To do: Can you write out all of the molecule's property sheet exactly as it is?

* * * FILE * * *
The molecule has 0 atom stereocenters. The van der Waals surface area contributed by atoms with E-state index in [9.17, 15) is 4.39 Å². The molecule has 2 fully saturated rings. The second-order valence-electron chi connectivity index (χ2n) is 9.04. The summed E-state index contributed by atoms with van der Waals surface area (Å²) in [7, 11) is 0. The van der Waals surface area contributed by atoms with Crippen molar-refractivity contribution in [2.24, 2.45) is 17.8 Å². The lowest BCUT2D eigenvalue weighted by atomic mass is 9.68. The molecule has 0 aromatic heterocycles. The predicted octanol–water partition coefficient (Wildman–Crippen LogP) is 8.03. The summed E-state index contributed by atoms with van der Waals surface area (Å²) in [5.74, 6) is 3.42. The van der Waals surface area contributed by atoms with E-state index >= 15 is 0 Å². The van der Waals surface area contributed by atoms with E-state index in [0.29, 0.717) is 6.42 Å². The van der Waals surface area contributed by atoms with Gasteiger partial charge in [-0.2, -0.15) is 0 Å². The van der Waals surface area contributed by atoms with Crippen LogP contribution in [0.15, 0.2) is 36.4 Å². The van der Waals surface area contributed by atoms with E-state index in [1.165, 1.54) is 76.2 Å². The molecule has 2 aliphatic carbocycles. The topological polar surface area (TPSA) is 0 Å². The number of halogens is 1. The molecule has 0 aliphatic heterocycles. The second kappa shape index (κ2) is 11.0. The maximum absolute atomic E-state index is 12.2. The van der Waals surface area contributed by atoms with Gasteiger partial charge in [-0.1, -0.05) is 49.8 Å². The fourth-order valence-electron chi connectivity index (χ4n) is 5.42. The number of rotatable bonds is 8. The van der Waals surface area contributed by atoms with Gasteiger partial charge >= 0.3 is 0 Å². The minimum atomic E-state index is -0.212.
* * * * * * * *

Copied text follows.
The molecule has 0 atom stereocenters. The van der Waals surface area contributed by atoms with E-state index in [9.17, 15) is 4.39 Å². The molecule has 2 fully saturated rings. The second-order valence-electron chi connectivity index (χ2n) is 9.04. The summed E-state index contributed by atoms with van der Waals surface area (Å²) in [7, 11) is 0. The van der Waals surface area contributed by atoms with Crippen molar-refractivity contribution in [2.24, 2.45) is 17.8 Å². The lowest BCUT2D eigenvalue weighted by atomic mass is 9.68. The molecule has 0 aromatic heterocycles. The predicted octanol–water partition coefficient (Wildman–Crippen LogP) is 8.03. The summed E-state index contributed by atoms with van der Waals surface area (Å²) in [5.74, 6) is 3.42. The van der Waals surface area contributed by atoms with E-state index >= 15 is 0 Å². The van der Waals surface area contributed by atoms with E-state index in [0.29, 0.717) is 6.42 Å². The van der Waals surface area contributed by atoms with Gasteiger partial charge in [-0.2, -0.15) is 0 Å². The van der Waals surface area contributed by atoms with Crippen LogP contribution in [0.15, 0.2) is 36.4 Å². The van der Waals surface area contributed by atoms with E-state index in [1.165, 1.54) is 76.2 Å². The molecule has 2 aliphatic carbocycles. The topological polar surface area (TPSA) is 0 Å². The number of halogens is 1. The molecule has 0 aliphatic heterocycles. The second kappa shape index (κ2) is 11.0. The maximum absolute atomic E-state index is 12.2. The van der Waals surface area contributed by atoms with Gasteiger partial charge in [-0.1, -0.05) is 49.8 Å². The fourth-order valence-electron chi connectivity index (χ4n) is 5.42. The number of rotatable bonds is 8. The van der Waals surface area contributed by atoms with Gasteiger partial charge >= 0.3 is 0 Å². The minimum atomic E-state index is -0.212.